Mosquito Control South Florida

Has your backyard been taken over by lizards? Are you one of those people who hate lizards, but cant seem to get rid of them? If you answered yes to either one of those questions, then ask yourself why.

When we lived in the Florida Keys we had a hard time enjoying it. We wouldn’t dare venture outside in the evening, especially during the summertime.

Between the mosquito’s and the no-see-ums, I couldn’t tell you what was worse. You could literally be eaten alive by these painful pests.

Even though it rarely rained in the Keys and we always kept our yard free of any standing water (a known breeding ground for the mosquito), we couldn’t seem to get rid of them.

We saw very few native lizards in our yard, but we didn’t see the connection to the mosquito problem until we moved.

When we move to a natural hammock on twelve acres of land in So. Florida, even closer to the Everglades, we expected the same, as most of the property looks and acts like a tropical rain-forest.

It’s covered with native trees, wild birds and animals, including farm animals. We also have a large pond in the backyard stocked with fish, ducks and geese. Did I mention the rain? It rains twice a day, sometimes more.

I say all this to give you an idea of the environment we now live in. Given the proximity to the Everglades, we expected the mosquitos to be much worse, as compared to the Keys.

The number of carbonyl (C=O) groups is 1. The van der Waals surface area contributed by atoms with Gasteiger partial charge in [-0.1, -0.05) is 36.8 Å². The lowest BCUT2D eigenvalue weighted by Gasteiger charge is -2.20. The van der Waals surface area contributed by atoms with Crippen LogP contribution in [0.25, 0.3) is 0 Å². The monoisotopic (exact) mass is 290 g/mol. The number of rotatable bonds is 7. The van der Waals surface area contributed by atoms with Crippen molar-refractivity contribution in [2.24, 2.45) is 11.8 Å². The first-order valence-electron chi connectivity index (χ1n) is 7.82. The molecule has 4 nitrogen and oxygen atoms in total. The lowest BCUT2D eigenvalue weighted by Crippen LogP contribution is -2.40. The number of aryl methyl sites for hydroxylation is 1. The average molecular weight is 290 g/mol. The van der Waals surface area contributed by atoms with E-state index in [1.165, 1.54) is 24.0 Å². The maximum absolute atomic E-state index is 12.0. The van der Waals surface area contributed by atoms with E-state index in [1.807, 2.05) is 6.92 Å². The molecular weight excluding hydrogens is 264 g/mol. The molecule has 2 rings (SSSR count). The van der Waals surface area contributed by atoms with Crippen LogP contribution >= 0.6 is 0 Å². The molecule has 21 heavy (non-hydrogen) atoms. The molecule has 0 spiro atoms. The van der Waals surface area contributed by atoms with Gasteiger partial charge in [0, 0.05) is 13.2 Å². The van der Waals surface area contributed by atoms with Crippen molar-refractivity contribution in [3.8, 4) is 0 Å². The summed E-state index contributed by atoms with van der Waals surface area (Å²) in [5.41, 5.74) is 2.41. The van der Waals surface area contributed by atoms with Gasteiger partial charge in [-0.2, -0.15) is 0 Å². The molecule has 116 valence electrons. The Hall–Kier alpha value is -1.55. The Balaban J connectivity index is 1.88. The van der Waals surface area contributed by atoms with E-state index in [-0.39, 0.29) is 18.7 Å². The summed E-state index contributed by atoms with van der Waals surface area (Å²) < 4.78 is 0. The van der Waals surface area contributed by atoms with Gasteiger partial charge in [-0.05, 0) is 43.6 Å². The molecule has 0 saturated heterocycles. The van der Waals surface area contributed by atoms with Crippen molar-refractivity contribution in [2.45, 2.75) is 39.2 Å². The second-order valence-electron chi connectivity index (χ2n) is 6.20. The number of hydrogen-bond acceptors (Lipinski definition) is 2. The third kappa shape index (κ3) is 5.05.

However, I am pleased and pleasantly surprised that there are very few mosquitos, almost non-existent, even with all the rain, in the middle of the summer.

For several weeks we questioned how this could be. We looked around at our environment and found one viable explanation.

We found an extremely high population of lizards living in our yard compared to the house in the Keys. We have Geckos, Green and Brown Anole (pronounced: uh’no-lee), as well as the common garden variety.

At any given time there could be eight to ten lizards sitting on my patio waiting for a bug, spider, or mosquito to cross its path.

Not a day goes by that I don’t see more then a few lizards sitting around on my patio. Some of these lizards are five to eight inches long, some are even bigger then that, and quite prehistoric looking.

I often witness them eating spiders, roaches, flies and thankfully the menacing mosquito’s.

After several months of living here, I can honestly say that lizards are an excellent way to control the population of pests, without the use of pesticides.

According to Florida, lizards will feed mostly on insects and small invertebrates.

Lizards are an important part of a balanced ecosystem, especially in the tropics. Without lizards the population of insects would be out of control.

There are many native lizards that are endemic to So. Florida like the Green Anole as well as the Florida scrub lizard . According the Wild Florida .com website the Florida Scrub lizard is a threatened species.

So the next time you see a lizard in your backyard don’t be afraid of it and by all means don’t get rid of it, or kill it.

They cause no harm to you, yet they could make your outdoor experience more enjoyable with fewer mosquito’s and less bugs.

The more the merrier!

Please enjoy the lizard pictures I uploaded from my backyard hammock!

Source: Wikipedia Carolina Anole
Source: Wild Florida
source: Florida Gardener